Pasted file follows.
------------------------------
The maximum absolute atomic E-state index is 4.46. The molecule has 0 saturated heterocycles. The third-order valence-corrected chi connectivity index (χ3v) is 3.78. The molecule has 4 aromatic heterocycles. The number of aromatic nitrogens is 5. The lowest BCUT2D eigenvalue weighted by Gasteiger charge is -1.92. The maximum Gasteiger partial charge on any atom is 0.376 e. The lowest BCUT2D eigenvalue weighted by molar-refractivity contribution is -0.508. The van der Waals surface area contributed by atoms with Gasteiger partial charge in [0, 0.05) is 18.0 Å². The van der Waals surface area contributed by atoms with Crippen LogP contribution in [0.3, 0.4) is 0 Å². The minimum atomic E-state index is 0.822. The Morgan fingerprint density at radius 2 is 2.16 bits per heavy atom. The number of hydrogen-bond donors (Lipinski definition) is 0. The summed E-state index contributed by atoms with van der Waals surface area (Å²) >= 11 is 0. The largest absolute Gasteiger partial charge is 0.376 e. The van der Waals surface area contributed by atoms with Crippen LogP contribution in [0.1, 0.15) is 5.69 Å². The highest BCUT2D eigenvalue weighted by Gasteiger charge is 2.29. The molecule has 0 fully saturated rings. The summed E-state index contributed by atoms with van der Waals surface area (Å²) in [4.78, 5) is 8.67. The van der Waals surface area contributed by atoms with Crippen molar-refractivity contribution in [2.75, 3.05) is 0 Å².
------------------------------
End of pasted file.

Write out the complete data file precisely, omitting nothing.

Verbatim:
The maximum absolute atomic E-state index is 4.46. The molecule has 0 saturated heterocycles. The third-order valence-corrected chi connectivity index (χ3v) is 3.78. The molecule has 4 aromatic heterocycles. The number of aromatic nitrogens is 5. The lowest BCUT2D eigenvalue weighted by Gasteiger charge is -1.92. The maximum Gasteiger partial charge on any atom is 0.376 e. The lowest BCUT2D eigenvalue weighted by molar-refractivity contribution is -0.508. The van der Waals surface area contributed by atoms with Gasteiger partial charge in [0, 0.05) is 18.0 Å². The van der Waals surface area contributed by atoms with Crippen LogP contribution in [0.3, 0.4) is 0 Å². The minimum atomic E-state index is 0.822. The Morgan fingerprint density at radius 2 is 2.16 bits per heavy atom. The number of hydrogen-bond donors (Lipinski definition) is 0. The summed E-state index contributed by atoms with van der Waals surface area (Å²) >= 11 is 0. The largest absolute Gasteiger partial charge is 0.376 e. The van der Waals surface area contributed by atoms with Crippen LogP contribution in [0.1, 0.15) is 5.69 Å². The highest BCUT2D eigenvalue weighted by Gasteiger charge is 2.29. The molecule has 0 fully saturated rings. The summed E-state index contributed by atoms with van der Waals surface area (Å²) in [4.78, 5) is 8.67. The van der Waals surface area contributed by atoms with Crippen molar-refractivity contribution in [2.75, 3.05) is 0 Å².